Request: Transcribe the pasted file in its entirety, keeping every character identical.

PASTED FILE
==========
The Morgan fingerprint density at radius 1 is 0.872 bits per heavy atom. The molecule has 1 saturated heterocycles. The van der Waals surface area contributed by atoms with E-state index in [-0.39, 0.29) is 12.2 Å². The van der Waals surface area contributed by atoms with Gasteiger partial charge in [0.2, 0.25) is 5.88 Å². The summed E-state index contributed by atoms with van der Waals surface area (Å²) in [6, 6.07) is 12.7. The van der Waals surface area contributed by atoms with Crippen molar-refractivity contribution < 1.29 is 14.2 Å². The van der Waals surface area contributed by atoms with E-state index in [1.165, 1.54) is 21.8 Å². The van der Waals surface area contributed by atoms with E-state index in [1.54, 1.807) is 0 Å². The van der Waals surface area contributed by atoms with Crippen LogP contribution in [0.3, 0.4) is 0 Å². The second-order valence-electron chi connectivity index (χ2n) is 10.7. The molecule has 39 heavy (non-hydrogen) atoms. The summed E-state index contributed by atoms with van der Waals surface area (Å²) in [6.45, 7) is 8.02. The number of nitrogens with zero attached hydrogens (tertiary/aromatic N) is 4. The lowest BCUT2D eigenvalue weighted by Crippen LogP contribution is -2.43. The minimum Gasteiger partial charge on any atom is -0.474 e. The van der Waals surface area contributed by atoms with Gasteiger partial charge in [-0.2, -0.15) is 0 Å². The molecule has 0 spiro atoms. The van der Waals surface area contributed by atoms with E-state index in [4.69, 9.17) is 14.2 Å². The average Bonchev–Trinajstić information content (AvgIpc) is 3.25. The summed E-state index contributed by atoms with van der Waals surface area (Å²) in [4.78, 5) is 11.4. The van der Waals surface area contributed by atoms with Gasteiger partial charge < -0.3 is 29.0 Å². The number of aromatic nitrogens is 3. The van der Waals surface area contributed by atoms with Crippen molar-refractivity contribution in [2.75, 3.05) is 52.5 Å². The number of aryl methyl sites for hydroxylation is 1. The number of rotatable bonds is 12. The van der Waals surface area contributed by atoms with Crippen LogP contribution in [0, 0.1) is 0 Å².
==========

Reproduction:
The Morgan fingerprint density at radius 1 is 0.872 bits per heavy atom. The molecule has 1 saturated heterocycles. The van der Waals surface area contributed by atoms with E-state index in [-0.39, 0.29) is 12.2 Å². The van der Waals surface area contributed by atoms with Gasteiger partial charge in [0.2, 0.25) is 5.88 Å². The summed E-state index contributed by atoms with van der Waals surface area (Å²) in [6, 6.07) is 12.7. The van der Waals surface area contributed by atoms with Crippen molar-refractivity contribution < 1.29 is 14.2 Å². The van der Waals surface area contributed by atoms with E-state index in [1.165, 1.54) is 21.8 Å². The van der Waals surface area contributed by atoms with E-state index in [1.54, 1.807) is 0 Å². The van der Waals surface area contributed by atoms with Crippen LogP contribution in [0.3, 0.4) is 0 Å². The second-order valence-electron chi connectivity index (χ2n) is 10.7. The molecule has 39 heavy (non-hydrogen) atoms. The summed E-state index contributed by atoms with van der Waals surface area (Å²) in [6.45, 7) is 8.02. The number of nitrogens with zero attached hydrogens (tertiary/aromatic N) is 4. The lowest BCUT2D eigenvalue weighted by Crippen LogP contribution is -2.43. The minimum Gasteiger partial charge on any atom is -0.474 e. The van der Waals surface area contributed by atoms with Gasteiger partial charge in [-0.2, -0.15) is 0 Å². The molecule has 0 spiro atoms. The van der Waals surface area contributed by atoms with E-state index in [4.69, 9.17) is 14.2 Å². The average Bonchev–Trinajstić information content (AvgIpc) is 3.25. The summed E-state index contributed by atoms with van der Waals surface area (Å²) in [4.78, 5) is 11.4. The van der Waals surface area contributed by atoms with Gasteiger partial charge < -0.3 is 29.0 Å². The number of aromatic nitrogens is 3. The van der Waals surface area contributed by atoms with Crippen molar-refractivity contribution in [2.75, 3.05) is 52.5 Å². The number of aryl methyl sites for hydroxylation is 1. The number of rotatable bonds is 12. The van der Waals surface area contributed by atoms with Crippen LogP contribution in [0, 0.1) is 0 Å².